Watch what you drink

  • Coffee and tea should be consumed in moderation. Alcohol should be completely avoided.
  • In addition, don’t forget to drink enough water a day. This way, you’ll make sure your whole body is hydrated, especially when it comes to the formation of stool.
  • Water or herbal teas (such as chamomile tea) can help relieve constipation.

Control your stress

It’s very important to keep your worries, nerves, and anxiety in line in order to treat irritable bowel syndrome. While it’s easier said than done, do what you can to keep stress from overwhelming you.

Oftentimes, it’s a matter of attitude and how you handle situations. Don’t worry too much, don’t bring work problems home, spend time doing what you like, and sleep well. If you add a good diet to the above, you’ll improve your irritable bowel syndrome in no time.

Ideal foods for irritable bowel syndrome

Your eating habits are very closely linked to this condition. The factors that affect you the most are the frequency and quantity of food you eat. Eating more often but in smaller amounts is recommended. For example, if you usually eat three big meals a day, now try to eat six small meals (split each meal in two, basically).

Don’t forget to chew each bite well and eat slowly. Hurrying will just bring gas and indigestion. Take time to eat.

It’s also a good idea to keep a steady eating schedule. Try to eat breakfast, lunch, and dinner at the same times every day.

Here are some of the allowed foods for irritable bowel syndrome:


Apple juice.

We recommend eating them peeled, and if possible, boiled or baked. You can have apples, watermelon, melon, and bananas.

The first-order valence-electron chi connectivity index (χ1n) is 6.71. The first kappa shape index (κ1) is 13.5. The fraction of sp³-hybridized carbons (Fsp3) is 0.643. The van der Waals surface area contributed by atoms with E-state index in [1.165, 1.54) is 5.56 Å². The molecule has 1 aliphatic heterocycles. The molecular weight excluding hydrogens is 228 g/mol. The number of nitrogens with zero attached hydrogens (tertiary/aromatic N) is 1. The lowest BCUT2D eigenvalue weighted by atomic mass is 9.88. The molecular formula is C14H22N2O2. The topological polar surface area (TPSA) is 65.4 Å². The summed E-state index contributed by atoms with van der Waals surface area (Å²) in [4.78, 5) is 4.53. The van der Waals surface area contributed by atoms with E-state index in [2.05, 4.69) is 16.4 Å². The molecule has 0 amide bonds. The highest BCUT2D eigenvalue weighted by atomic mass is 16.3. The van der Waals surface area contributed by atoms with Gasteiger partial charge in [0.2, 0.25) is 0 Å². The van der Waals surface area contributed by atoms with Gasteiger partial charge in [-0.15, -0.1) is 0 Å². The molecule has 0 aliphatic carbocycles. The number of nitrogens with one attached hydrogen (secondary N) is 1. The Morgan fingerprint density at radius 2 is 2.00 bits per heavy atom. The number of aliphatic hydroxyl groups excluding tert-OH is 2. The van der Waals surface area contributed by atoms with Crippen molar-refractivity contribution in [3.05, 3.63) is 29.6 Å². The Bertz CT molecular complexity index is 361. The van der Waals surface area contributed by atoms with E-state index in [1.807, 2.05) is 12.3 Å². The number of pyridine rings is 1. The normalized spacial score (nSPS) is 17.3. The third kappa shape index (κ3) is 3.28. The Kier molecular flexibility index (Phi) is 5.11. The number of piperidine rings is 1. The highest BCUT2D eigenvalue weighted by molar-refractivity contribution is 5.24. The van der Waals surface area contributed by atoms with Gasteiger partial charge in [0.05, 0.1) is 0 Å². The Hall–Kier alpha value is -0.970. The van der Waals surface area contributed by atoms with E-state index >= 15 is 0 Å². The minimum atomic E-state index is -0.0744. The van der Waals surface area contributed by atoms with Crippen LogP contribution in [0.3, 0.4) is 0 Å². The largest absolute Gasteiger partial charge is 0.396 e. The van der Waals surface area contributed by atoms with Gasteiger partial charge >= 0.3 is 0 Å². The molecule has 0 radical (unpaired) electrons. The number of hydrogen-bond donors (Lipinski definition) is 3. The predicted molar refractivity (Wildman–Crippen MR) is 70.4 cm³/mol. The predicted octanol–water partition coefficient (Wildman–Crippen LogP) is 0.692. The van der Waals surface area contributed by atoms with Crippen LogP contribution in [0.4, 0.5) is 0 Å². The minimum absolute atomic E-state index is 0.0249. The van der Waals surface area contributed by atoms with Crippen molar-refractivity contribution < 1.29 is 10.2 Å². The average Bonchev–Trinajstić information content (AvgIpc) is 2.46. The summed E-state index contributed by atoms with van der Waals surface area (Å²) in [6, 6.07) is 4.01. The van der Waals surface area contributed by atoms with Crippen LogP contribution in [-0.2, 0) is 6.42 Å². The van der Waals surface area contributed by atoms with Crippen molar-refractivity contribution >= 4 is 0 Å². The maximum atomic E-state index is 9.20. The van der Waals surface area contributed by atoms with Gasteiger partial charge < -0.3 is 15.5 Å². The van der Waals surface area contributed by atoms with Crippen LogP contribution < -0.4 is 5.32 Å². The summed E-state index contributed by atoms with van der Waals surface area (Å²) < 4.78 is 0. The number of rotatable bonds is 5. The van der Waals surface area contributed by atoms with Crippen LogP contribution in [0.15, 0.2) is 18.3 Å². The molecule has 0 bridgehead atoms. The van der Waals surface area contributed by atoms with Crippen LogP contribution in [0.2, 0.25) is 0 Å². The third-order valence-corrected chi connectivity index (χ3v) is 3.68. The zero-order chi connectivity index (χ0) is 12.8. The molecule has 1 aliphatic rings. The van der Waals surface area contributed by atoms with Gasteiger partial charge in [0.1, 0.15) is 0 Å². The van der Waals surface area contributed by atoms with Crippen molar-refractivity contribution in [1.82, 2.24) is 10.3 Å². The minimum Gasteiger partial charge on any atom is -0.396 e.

Steam them so as to keep all of their nutrients and make them easier to digest. The best for this condition are lentils, asparagus, onions, and garlic.

Legumes and grains

Peas, lentils, and soy beans can be a big help if you have IBS. When it comes to grains, we recommend wheat, barley, and rye.

Dairy products

A glass of milk.

If you’re lactose intolerant, you can opt for vegetable milks. Otherwise, as long as they’re fat-free, dairy is safe to eat.

Doubts or discomfort? Consult your doctor

If you have any doubts, it’s best to consult your doctor. It isn’t advisable to consume remedies or foods if you have doubts about their effects on your body.

On the other hand, you must remember that no food, drink, or natural remedy is capable of curing or replacing the treatment your doctor prescribes you. In any case, it could complement it.

All cited sources were thoroughly reviewed by our team to ensure their quality, reliability, currency, and validity. The bibliography of this article was considered reliable and of academic or scientific accuracy.

  • Rozman, C. Compendio de medicina interna, Elsevier España, 2005.
  • Medline Plus [Internet]. Bethesda (MD). Biblioteca Nacional de Medicina de los EEUU. Fibra soluble e insoluble. 2016. (Consultado el 15/10/2018). Disponible en:
  • Fermín Mearin ManriqueJordi Serra Pueyo Elsevier España23 may. 2016 – 176 páginas.

This text is provided for informational purposes only and does not replace consultation with a professional. If in doubt, consult your specialist.